A Lexus LFA Nürburgring takes on an Eclipse 500 jet - image: Lexus
Marc Arnold's response:
Thanks for your comments and interest in the LFA vs Eclipse Jet Shoot Out. I was the pilot of the jet and am pleased to respond to your suspicion that a more aggressive pilot could have won.
As you might guess, a longer race circuit would have resulted in a shut out in favor of the jet. Conversely, a shorter course would have favored the car. During the planning stages, we predicted staging the race at Longmont Airport with its relatively short 4,800 foot runway would be a close race. As it turned out, it was extremely close. Since you are a techie, here’s the behind the scenes scoop on how the flying part was handled….
I practiced the maneuver about 50 times over the prior four months (but not at low altitude over the runway since that required a special waiver from the FAA that was only valid on race day). Together with another experienced acrobatic pilot to enhance safety and record data, we tested a wide range of variables to determine how best to shave seconds off the time. To my knowledge, no other business jet has participated in a race quite like this one. On the day of the race, I flew alone. Needless to say, there are many ways to accomplish this maneuver and we methodically varied each one to determine its effects. On race day, I pushed every one of the relevant limits.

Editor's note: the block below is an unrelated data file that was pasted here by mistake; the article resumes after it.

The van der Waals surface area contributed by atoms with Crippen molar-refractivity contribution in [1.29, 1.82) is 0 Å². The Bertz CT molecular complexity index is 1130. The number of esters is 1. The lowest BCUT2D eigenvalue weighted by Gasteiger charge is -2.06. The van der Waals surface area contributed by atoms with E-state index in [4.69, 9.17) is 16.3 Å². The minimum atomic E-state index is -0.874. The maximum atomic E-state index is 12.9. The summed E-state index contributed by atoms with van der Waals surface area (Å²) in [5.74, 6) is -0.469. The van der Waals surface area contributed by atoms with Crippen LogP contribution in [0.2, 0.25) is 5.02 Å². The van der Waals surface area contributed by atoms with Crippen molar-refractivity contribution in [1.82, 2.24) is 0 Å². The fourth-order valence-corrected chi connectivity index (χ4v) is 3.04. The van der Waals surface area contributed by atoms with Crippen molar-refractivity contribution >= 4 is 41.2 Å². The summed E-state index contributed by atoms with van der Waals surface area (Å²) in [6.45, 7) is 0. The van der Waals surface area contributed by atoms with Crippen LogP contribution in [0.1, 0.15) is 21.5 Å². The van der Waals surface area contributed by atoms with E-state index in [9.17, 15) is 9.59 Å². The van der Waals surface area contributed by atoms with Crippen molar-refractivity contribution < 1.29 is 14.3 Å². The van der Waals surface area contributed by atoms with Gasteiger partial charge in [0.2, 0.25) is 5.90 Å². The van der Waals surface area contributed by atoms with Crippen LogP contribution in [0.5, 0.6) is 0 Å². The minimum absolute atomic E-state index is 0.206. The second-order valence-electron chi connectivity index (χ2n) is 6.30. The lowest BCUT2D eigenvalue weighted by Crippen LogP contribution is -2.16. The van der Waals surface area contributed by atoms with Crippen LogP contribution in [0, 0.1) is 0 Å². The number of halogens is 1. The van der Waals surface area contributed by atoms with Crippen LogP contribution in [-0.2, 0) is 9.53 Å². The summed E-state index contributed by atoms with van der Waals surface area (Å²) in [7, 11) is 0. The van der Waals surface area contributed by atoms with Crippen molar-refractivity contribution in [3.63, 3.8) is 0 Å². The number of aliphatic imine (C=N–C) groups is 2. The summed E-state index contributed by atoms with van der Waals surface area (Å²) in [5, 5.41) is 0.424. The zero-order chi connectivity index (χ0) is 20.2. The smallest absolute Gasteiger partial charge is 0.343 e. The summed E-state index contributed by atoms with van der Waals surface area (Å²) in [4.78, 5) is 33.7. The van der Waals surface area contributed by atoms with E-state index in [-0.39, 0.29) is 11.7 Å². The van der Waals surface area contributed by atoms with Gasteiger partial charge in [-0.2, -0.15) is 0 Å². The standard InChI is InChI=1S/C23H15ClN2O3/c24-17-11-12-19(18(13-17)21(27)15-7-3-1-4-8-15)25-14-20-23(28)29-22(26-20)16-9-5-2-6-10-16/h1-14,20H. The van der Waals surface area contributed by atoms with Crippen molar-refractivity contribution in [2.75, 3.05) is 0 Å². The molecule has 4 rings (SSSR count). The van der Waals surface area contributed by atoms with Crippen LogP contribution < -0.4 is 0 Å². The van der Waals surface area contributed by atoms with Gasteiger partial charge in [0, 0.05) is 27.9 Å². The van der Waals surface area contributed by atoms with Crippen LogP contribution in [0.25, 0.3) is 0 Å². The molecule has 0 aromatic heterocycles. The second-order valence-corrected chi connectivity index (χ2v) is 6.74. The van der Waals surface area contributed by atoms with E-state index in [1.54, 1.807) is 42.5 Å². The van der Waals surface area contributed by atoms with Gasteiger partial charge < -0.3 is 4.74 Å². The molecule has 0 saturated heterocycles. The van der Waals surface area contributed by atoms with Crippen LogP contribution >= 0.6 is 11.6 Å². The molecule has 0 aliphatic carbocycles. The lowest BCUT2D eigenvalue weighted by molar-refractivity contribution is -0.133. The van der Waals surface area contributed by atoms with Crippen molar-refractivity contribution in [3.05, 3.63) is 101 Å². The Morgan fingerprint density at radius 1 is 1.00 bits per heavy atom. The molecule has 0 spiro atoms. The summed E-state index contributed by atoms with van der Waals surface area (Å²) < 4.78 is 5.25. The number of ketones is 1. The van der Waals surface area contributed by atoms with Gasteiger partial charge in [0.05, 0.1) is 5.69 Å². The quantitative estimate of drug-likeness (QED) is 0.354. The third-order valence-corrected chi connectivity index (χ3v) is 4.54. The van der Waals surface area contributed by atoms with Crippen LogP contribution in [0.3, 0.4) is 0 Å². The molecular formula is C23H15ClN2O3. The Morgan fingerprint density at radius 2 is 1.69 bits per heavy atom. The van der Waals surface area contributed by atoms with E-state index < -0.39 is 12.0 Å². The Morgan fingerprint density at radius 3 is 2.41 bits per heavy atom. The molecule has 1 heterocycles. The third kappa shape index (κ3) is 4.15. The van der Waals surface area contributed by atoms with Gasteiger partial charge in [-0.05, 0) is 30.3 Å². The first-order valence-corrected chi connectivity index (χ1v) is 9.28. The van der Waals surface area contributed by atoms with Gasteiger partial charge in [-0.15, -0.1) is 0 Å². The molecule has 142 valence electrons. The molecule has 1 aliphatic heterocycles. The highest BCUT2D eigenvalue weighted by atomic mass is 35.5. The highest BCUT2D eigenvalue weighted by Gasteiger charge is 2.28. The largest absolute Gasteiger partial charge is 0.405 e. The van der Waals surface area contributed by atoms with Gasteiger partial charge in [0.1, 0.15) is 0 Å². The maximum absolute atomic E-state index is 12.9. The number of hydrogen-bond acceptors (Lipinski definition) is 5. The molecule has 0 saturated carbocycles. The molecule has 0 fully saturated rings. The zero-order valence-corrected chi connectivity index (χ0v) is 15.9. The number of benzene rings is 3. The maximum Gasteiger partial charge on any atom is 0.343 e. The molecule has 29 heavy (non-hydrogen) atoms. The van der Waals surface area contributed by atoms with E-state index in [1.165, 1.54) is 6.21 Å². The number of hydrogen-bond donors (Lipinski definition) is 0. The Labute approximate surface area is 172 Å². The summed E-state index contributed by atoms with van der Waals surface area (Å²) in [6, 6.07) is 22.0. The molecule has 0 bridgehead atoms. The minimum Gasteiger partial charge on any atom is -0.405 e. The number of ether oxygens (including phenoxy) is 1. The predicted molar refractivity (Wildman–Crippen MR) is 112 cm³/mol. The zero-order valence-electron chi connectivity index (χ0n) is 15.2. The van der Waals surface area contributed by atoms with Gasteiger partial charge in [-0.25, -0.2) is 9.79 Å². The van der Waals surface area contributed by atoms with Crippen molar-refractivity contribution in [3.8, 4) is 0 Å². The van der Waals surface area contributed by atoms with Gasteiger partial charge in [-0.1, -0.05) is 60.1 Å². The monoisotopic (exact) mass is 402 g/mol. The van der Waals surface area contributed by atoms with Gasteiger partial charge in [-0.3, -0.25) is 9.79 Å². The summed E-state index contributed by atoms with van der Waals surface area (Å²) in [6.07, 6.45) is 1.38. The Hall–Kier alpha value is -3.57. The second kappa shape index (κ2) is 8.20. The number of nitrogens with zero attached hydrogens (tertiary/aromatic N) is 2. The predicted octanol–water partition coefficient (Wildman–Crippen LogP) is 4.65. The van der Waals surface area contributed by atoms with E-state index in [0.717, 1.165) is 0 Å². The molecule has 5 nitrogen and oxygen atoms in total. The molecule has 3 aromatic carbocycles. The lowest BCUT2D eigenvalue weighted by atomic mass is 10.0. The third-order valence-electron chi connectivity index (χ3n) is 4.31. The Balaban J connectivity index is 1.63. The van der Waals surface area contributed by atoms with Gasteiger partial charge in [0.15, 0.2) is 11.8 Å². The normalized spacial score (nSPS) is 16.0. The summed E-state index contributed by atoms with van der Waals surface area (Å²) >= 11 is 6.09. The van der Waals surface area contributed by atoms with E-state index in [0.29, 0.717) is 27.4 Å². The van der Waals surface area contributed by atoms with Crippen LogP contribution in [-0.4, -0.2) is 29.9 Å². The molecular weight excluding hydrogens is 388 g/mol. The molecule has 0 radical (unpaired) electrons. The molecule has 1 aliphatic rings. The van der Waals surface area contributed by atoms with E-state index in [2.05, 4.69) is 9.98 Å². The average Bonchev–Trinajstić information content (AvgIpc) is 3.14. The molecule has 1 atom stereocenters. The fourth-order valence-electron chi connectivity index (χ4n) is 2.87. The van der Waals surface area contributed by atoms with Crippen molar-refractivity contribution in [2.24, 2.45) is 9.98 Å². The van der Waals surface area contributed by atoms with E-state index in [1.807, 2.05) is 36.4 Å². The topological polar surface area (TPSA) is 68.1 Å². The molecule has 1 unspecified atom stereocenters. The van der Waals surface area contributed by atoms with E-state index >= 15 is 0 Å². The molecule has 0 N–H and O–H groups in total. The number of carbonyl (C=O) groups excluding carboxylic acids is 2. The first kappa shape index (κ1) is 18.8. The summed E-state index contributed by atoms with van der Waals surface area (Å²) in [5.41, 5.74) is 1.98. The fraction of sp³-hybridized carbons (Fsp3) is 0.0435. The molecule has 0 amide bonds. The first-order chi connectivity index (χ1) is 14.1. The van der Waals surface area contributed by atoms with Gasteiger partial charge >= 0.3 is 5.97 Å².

First, I approached the start line in a steady 3 degree descent at 110 KEAS (Equivalent Airspeed). Jet engines take some time to spool up. Three seconds before crossing the start line, I slammed the throttles to the stops. The FADEC’s (Full Authority Digital Engine Controls) are in direct control of the engines and feed in as much fuel as possible without exceeding temperature, thrust or rev limits given the atmospheric conditions present. Had I stayed level with full power on, I would have screamed past 150 mph in a few seconds, but instead, I crossed the start-line just a shade below the agreed upon maximum of 150, then immediately turned left and pulled up hard to minimize the radius and gain the altitude. I knew from practice that I would need every foot of altitude for the return dive and race to the finish. Had the starting speed been slower, I wouldn’t have been able to get the altitude needed for the diving high speed, high G turn back to the finish line. Any faster, and the radius of my left 90 / right 270 would have been greater… again, a slower start/finish elapsed time. Which leads to the second limit.